BACK IN THE LATE '50s, Stanley H. Lorber, a distinguished Philadelphia physician and a basketball fan, paid a call on Eddie Gottlieb, then the owner of the Philadelphia Warriors.
Lorber felt that the Warriors needed a team physician. Gottlieb agreed, and Dr. Lorber became the first team doctor in the NBA.
Those were the days of "Jumpin' Joe" Fulks and Paul Arizin, and later the legendary Wilt Chamberlain, who scored his unbeatable 100 points in a game on March 2, 1962, the Warriors' last season in Philly before moving to San Francisco.
Lorber stayed on as the team physician after the Syracuse Nationals came to town the following year and morphed into the 76ers. He held the job for 25 years, and was able to wear two NBA championship rings.
Stanley H. Lorber, a physician and researcher in the field of gastroenterology, a professor at the Temple University School of Medicine for 43 years, and an Army veteran of World War II, died Nov. 24 a day after his 97th birthday. He was living in Palm Beach, Fla., but had lived most of his life in Elkins Park.
As a Temple professor, Stan enjoyed taking students out to dinner, and then to a 76ers game.
After moving to Florida, Stan became a leading community activist in Palm Beach, where he was named an honorary director of the Palm Beach Civic Association.
"Stan cared deeply for the town of Palm Beach," the association wrote in a tribute. "He was always positive, upbeat and quick with a humorous story or an anecdote that applied to the topic at hand.
"During his lifetime, he developed a large group of devoted admirers who valued his intellect, grace and style. He had an amazing bedside manner that endeared him to others. He was gentle, caring and always willing to listen; the consummate old-school physician who was truly interested in people and their concerns."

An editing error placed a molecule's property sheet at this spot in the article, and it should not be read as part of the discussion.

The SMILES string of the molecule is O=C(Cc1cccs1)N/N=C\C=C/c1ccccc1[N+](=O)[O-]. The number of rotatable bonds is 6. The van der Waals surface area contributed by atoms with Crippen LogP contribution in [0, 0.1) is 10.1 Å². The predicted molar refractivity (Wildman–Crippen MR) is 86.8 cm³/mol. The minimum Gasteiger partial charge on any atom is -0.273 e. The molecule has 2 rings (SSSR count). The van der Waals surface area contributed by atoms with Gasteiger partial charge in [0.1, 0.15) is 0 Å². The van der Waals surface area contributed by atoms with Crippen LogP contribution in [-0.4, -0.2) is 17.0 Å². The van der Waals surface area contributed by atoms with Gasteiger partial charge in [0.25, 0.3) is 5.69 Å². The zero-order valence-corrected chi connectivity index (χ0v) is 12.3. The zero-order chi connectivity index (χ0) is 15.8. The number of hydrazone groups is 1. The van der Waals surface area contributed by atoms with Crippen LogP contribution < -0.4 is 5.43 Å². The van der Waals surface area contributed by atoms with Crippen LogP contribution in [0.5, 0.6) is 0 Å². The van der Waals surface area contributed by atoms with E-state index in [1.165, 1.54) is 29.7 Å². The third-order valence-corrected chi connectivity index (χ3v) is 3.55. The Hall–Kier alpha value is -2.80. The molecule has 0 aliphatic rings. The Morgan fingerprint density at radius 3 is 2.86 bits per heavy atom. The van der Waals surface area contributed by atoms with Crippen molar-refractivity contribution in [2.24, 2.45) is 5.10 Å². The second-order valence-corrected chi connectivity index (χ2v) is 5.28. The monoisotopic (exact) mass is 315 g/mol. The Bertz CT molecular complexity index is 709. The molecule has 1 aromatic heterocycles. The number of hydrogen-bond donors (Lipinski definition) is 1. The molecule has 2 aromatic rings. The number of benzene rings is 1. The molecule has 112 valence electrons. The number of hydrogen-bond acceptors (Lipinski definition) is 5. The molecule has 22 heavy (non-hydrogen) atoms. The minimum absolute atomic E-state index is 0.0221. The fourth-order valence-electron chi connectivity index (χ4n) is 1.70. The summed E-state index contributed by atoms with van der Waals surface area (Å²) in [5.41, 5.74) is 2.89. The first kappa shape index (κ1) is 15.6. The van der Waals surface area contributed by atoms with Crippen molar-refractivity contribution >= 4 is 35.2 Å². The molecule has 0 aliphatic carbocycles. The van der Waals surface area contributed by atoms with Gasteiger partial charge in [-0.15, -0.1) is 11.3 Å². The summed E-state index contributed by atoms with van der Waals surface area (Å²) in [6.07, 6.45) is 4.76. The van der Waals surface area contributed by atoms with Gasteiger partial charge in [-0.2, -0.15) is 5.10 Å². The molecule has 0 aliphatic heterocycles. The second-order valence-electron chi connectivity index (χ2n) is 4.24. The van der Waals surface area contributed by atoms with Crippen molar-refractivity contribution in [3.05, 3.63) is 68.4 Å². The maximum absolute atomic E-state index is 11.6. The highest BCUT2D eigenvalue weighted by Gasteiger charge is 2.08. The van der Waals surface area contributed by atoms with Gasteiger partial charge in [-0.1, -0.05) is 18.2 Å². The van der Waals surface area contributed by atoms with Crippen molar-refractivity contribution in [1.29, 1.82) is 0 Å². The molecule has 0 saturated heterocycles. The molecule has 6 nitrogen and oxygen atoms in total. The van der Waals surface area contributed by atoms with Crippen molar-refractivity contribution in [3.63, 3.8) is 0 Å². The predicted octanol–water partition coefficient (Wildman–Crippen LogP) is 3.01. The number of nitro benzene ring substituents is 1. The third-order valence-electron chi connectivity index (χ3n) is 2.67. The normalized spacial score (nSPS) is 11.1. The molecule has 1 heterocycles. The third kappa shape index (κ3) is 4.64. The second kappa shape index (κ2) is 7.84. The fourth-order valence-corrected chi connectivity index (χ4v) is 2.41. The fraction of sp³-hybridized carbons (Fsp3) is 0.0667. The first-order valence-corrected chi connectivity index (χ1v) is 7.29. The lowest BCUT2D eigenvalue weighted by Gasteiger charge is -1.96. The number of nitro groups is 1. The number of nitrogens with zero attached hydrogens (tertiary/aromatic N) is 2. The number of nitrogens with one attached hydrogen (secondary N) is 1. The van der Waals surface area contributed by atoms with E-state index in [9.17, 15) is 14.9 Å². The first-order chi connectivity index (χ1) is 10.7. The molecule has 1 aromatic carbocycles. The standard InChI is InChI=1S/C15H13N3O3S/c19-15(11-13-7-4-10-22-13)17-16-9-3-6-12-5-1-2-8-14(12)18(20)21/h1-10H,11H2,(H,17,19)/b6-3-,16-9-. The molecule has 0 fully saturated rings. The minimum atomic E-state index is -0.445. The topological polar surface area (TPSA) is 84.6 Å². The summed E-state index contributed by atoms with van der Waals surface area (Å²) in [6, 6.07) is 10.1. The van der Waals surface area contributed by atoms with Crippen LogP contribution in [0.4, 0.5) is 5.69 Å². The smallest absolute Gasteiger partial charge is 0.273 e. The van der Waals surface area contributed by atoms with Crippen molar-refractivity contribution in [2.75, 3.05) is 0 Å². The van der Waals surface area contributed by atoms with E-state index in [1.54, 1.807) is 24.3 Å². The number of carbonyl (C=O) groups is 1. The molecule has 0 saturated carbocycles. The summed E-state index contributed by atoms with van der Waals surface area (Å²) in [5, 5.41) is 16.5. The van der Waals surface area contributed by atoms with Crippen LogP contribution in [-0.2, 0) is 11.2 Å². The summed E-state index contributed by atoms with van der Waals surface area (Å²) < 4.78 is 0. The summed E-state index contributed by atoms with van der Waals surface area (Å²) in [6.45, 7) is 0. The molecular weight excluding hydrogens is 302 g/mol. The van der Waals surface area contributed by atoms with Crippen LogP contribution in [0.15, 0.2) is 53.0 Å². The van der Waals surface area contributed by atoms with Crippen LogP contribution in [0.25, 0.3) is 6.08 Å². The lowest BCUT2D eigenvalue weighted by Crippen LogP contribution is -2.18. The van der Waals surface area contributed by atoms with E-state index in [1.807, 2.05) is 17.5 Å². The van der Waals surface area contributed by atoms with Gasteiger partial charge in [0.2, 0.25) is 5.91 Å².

Stan was the father of Jeff Lorber, a leading keyboardist, composer and record producer.
Stanley Lorber was born in Queens, N.Y., the youngest of the four children of Martha and Samuel Lorber. The family moved to Philadelphia when he was young, and he became an outstanding athlete at the University of Pennsylvania.
He excelled in football and lacrosse, and was named honorable mention on an All-American football team.
He received his medical degree from the Penn School of Medicine and entered the Army. He served as a flight surgeon in the European Theater and attained the rank of captain.
Stan then joined the Temple University School of Medicine. He was professor of medicine, and for 25 years, the chief of the gastroenterology section.
"Thanks to his visionary leadership, the section achieved national esteem," the Palm Beach Post wrote in an obituary.
"His own research produced important contributions to the understanding of gastrointestinal physiology, and he authored more than 140 scientific articles and numerous textbook chapters."
He also made presentations before the 1970 Nobel Symposium in Stockholm.
Stan consulted for the Navy, Veterans Administration and Federal Drug Administration, among others.
"A highly respected clinician, he was revered by his patients, whom he always treated with respect, patience and warmly delivered care," the Post wrote.
"He was a man of powerful intellect, personal charm, along with uncommon generosity."
On his retirement, Temple created the Stanley H. Lorber Chair in Medicine in his honor.
His first wife, Selma, died in 1983. He later married Dorothea Lorber.
Stan played golf nearly every day, well into his 90s. He was former president of the Banyan Golf Club in Palm Beach.
Besides his wife and son, he is survived by a daughter, Betty; his wife's daughter, Kathleen; nine grandchildren and seven great-grandchildren. He was predeceased by another daughter, Susan.